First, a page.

Oh it seems Paulclem that primary is as frustrating as secondary. I must say that I am unimpressed with the way secondary education is going at least in my experience of the lower end of state schools. Really I'd like to teach post 16 or adult, I don't know if I want to necessarily hang around secondary schooling slogging my guts out with little reward, but I know that post 16 and adult is a little shaky to get into on a full-time basis. Anyway, I値l end up doing what I値l end up doing, I知 not really concerned with that at present.

    Edit: Oh, maybe I'll teach theory to stuborn old adults, ha, ha.
    You have my sympathies teaching secondary - a difficult job. Hard to try new stuff when you are focused on keeping them focused.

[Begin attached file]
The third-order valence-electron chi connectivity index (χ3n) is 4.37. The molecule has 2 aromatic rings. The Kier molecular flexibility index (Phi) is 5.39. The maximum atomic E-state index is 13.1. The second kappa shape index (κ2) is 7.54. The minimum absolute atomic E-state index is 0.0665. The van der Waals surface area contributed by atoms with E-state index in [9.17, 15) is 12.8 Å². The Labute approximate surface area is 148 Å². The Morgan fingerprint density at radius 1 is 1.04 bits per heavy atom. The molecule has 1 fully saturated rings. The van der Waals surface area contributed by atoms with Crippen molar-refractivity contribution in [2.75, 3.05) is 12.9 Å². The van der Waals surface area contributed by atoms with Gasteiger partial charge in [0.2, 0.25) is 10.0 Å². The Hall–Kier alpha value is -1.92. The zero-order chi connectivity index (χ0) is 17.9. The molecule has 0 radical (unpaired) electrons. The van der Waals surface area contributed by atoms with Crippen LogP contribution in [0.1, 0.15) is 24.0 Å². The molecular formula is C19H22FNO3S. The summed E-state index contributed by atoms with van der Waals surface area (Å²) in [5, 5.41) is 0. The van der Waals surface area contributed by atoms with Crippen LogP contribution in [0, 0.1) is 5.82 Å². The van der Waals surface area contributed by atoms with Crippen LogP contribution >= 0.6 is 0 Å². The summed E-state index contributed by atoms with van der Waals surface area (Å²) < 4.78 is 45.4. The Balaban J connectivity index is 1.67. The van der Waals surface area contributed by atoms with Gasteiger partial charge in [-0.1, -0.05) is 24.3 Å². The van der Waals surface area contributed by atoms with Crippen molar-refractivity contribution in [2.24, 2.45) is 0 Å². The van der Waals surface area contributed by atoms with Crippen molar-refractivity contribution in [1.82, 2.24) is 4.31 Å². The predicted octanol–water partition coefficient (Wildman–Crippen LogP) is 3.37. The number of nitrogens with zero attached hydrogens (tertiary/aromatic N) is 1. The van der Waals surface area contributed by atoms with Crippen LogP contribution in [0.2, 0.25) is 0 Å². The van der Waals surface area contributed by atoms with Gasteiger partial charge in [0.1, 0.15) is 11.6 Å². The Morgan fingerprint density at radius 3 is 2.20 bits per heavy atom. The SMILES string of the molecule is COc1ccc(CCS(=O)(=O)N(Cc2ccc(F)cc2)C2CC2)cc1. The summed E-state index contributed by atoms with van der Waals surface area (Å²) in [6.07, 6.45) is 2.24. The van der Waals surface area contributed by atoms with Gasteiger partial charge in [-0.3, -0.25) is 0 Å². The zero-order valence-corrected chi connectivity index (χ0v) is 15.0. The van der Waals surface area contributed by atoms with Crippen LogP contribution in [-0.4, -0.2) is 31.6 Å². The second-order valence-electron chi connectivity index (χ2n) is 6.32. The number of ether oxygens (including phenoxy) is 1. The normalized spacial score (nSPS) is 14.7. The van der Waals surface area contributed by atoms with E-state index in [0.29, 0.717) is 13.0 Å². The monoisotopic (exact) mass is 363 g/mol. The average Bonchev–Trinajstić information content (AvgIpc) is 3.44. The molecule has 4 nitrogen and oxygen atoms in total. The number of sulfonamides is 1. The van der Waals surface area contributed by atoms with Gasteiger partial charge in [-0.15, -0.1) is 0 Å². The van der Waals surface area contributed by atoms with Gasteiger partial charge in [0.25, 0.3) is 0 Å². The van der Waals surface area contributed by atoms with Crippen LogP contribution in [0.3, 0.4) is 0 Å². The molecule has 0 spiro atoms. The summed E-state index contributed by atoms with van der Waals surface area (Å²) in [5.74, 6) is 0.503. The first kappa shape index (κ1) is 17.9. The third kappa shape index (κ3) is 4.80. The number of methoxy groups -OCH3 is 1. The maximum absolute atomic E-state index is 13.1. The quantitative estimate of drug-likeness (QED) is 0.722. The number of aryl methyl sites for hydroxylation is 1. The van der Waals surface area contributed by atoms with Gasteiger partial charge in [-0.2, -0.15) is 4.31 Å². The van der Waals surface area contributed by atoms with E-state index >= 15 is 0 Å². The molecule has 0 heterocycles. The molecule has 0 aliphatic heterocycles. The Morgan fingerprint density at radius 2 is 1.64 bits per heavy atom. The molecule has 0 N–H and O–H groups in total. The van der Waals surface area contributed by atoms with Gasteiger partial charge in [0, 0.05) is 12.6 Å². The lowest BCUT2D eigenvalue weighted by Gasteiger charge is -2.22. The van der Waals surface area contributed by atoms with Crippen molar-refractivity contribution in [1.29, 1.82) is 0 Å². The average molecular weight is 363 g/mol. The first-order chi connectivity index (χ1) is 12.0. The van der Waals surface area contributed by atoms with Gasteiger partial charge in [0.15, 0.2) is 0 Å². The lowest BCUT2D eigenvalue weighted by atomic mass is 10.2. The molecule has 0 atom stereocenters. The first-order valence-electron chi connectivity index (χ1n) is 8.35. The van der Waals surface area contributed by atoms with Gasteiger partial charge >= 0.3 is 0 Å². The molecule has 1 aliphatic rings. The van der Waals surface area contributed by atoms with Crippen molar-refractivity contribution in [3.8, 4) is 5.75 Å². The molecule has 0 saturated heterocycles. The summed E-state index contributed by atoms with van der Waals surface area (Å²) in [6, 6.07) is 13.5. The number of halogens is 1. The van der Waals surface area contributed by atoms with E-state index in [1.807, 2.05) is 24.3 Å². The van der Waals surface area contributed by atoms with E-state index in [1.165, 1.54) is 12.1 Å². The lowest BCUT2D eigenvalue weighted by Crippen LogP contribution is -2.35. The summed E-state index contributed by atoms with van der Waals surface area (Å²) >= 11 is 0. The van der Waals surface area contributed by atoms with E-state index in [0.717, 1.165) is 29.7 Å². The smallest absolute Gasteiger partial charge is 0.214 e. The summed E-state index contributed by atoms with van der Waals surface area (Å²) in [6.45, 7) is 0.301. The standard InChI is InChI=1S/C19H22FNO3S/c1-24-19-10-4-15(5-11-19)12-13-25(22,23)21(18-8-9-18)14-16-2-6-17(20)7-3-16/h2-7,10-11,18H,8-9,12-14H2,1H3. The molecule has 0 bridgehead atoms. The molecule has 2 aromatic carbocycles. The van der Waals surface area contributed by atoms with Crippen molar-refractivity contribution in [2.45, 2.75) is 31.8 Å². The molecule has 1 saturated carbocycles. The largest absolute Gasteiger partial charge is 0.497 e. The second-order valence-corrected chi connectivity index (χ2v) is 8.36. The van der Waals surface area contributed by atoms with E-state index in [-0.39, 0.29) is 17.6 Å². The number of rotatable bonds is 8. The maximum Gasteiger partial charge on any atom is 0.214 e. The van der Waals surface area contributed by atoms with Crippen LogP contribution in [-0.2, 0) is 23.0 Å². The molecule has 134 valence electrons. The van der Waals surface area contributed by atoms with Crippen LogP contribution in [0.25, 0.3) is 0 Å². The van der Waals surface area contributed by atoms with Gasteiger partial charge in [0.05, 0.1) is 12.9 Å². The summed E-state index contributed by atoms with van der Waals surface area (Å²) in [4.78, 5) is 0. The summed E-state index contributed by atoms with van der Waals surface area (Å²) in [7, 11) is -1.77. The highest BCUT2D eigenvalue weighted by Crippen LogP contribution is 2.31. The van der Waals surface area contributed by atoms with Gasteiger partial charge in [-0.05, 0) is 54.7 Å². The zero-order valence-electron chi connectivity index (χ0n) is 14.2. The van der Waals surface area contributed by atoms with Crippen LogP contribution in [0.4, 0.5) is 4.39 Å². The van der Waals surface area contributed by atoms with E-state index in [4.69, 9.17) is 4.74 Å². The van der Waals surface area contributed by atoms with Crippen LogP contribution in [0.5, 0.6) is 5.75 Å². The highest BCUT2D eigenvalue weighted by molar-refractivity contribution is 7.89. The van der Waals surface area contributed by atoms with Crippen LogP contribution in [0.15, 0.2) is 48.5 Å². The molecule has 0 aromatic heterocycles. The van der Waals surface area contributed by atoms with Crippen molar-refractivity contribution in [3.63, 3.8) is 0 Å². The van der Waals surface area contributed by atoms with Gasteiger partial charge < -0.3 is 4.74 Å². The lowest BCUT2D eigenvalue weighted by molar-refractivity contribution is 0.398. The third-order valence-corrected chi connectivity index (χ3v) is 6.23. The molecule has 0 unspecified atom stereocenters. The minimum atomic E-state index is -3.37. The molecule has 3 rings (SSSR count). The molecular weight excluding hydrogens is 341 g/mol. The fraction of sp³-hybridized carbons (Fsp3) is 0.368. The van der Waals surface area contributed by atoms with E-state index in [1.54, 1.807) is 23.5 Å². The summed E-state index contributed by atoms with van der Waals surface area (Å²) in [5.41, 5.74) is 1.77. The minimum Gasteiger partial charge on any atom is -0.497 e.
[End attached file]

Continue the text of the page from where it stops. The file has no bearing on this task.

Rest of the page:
I think the two tier system doesn't help. Primaries send the kids off to secondaries ill prepared for the experience of having 8? 9? teachers of each subject after having one main class teacher for most of theeir school life. Of course it is the vulnerable ones that cope least.

    There are still kids who can't read properly - for a multitude of reasons - that are never going to get anywhere in secondary.

    In my last full time Y6 class I sent two lads up to secondary school - one with suspected motor dyslexia that I had only just realised after gong on an adult ed course - and one with some kind of emotional disturbance - perhaps a form of autism - that had never been addressed, just coped with in the Primary school. I don't know what happened to the lad with dyslexia - it was too late for us to get him assessed or anything, but the kid with the emotional problems lasted three weeks before they sent him to a school for kids with emotional and behavioural problems. This was a fairly typical one form intake primary school. Who knows how many were sent that year and every year to fail in the secondary system. (By the time I had this class I was sick of the job and was already moving into Adult Ed - hence the course).